Police stood behind bunkers and military tanks surrounded the City Hall. Street lights were caged in chicken wire so rocks couldn’t break them. We were on our way to the ferry in Larne just north of the city and driving through Belfast was unavoidable. The war was winding down and I couldn’t wait to get out of there. It wasn’t long after the ceasefire was declared. I always wanted to go back some day but I’ll admit I wasn’t in any hurry. Oddly enough, as the ferry was pulling away from the dock that day there was a beautiful rainbow over the city.
Today is a different story. The tanks and the military are gone and the grim feeling that went with them.
There is construction all over the city. Always a good sign for visitors, six new hotels on the rise. The sidewalks are busy with people. At night the city is just as lively with pubs and restaurants everywhere. And there’s music pouring out of those pubs every night. Let’s face it, a highlight of any trip to Ireland is a night in an Irish pub.
That said, the big deal in town is the Titanic Museum.Voted one of the leading tourist attractions in the world in 2016, it's a must see. The architecture of the museum stands out in the city skyline. It’s very modern but tells the old story behind the famous British passenger liner. The details are fascinating, describing life in Belfast at the time the Titanic was built and the lives of the workers in a multimedia display. Near the end of the tour you’ll actually feel some of the drama surrounding the final moments of that great ship and the 1500 passengers that died when it sunk. If you’ve seen the movie you’ll love it, if you haven’t seen the movie you’ll love it.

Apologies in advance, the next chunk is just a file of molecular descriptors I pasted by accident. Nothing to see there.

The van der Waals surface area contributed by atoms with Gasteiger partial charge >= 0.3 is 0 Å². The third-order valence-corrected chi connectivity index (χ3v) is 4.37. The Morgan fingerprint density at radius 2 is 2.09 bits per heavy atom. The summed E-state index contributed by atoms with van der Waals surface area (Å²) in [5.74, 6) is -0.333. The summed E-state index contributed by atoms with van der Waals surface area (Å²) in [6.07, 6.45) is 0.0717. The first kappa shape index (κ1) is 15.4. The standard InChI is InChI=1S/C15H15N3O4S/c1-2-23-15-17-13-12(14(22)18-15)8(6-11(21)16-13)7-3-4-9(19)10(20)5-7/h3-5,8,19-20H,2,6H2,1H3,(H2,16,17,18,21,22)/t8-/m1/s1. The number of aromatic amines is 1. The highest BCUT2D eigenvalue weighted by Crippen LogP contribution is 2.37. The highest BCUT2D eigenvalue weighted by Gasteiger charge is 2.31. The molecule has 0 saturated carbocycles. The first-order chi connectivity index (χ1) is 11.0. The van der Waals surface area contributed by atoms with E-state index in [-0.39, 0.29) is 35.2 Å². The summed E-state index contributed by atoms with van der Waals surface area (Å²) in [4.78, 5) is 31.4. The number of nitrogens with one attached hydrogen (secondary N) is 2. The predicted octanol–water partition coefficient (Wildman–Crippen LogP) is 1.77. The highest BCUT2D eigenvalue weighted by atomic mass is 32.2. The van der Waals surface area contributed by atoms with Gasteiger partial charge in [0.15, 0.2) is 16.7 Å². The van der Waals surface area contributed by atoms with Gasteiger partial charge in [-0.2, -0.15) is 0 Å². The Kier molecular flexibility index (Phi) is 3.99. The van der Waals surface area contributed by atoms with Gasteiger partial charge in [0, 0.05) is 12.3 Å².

But the museum isn’t the only reason to visit Belfast. Plan an extra day to head north a short distance to the Giant’s Causeway, a geologic phenomenon that created some 40,000 hexagonal columns from the earth that according to the Irish imagination resembles a giant’s walkway. Nearby is the Bushmills Distillery where whiskey has been made for over 400 years. (The tour ends in the tasting room!)
A short drive away is the Carrick a Rede Rope Bridge suspended 100 feet over the crashing waves and yes you can walk across if you have the courage. Along the way is the beautiful Irish countryside where the 2019 British Open will be played at the Royal Portrush Golf Club.
There are memorials to the “troubles” and they are fascinating but their purpose is to educate and remember those that died in the conflict. While there are still high walls between some of the neighborhoods, the younger Catholics and Protestants work together to build a new Belfast
I didn’t see a rainbow this time but the pot of gold is there, in the city.